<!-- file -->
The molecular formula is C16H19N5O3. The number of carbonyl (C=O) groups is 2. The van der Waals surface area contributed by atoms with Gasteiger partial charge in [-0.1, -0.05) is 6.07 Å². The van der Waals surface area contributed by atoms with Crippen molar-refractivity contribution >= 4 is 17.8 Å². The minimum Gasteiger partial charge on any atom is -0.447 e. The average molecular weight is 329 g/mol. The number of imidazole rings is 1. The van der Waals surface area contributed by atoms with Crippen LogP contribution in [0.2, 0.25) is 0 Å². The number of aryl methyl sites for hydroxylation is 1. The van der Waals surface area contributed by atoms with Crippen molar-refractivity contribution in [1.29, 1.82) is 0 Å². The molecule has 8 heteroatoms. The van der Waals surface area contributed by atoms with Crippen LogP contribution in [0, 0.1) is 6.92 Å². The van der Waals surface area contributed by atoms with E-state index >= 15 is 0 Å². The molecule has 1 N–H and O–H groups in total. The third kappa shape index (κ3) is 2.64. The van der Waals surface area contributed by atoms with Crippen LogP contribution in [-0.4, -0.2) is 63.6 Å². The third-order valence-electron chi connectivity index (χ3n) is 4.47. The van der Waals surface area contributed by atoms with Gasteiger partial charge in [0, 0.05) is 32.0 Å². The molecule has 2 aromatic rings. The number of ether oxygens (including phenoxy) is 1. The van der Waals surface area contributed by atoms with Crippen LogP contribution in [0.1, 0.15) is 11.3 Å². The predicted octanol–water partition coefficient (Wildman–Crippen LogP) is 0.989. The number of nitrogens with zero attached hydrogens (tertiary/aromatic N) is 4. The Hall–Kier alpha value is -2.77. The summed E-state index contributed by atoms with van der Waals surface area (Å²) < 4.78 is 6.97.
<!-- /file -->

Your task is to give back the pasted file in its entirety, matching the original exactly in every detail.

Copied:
The molecular formula is C16H19N5O3. The number of carbonyl (C=O) groups is 2. The van der Waals surface area contributed by atoms with Gasteiger partial charge in [-0.1, -0.05) is 6.07 Å². The van der Waals surface area contributed by atoms with Crippen molar-refractivity contribution >= 4 is 17.8 Å². The minimum Gasteiger partial charge on any atom is -0.447 e. The average molecular weight is 329 g/mol. The number of imidazole rings is 1. The van der Waals surface area contributed by atoms with Crippen LogP contribution in [0.2, 0.25) is 0 Å². The number of aryl methyl sites for hydroxylation is 1. The van der Waals surface area contributed by atoms with Crippen molar-refractivity contribution in [1.29, 1.82) is 0 Å². The molecule has 8 heteroatoms. The van der Waals surface area contributed by atoms with Crippen LogP contribution in [0, 0.1) is 6.92 Å². The van der Waals surface area contributed by atoms with E-state index >= 15 is 0 Å². The molecule has 1 N–H and O–H groups in total. The third kappa shape index (κ3) is 2.64. The van der Waals surface area contributed by atoms with Crippen LogP contribution in [-0.4, -0.2) is 63.6 Å². The third-order valence-electron chi connectivity index (χ3n) is 4.47. The van der Waals surface area contributed by atoms with Gasteiger partial charge in [0, 0.05) is 32.0 Å². The molecule has 2 aromatic rings. The number of ether oxygens (including phenoxy) is 1. The van der Waals surface area contributed by atoms with Crippen LogP contribution in [0.1, 0.15) is 11.3 Å². The predicted octanol–water partition coefficient (Wildman–Crippen LogP) is 0.989. The number of nitrogens with zero attached hydrogens (tertiary/aromatic N) is 4. The Hall–Kier alpha value is -2.77. The summed E-state index contributed by atoms with van der Waals surface area (Å²) < 4.78 is 6.97.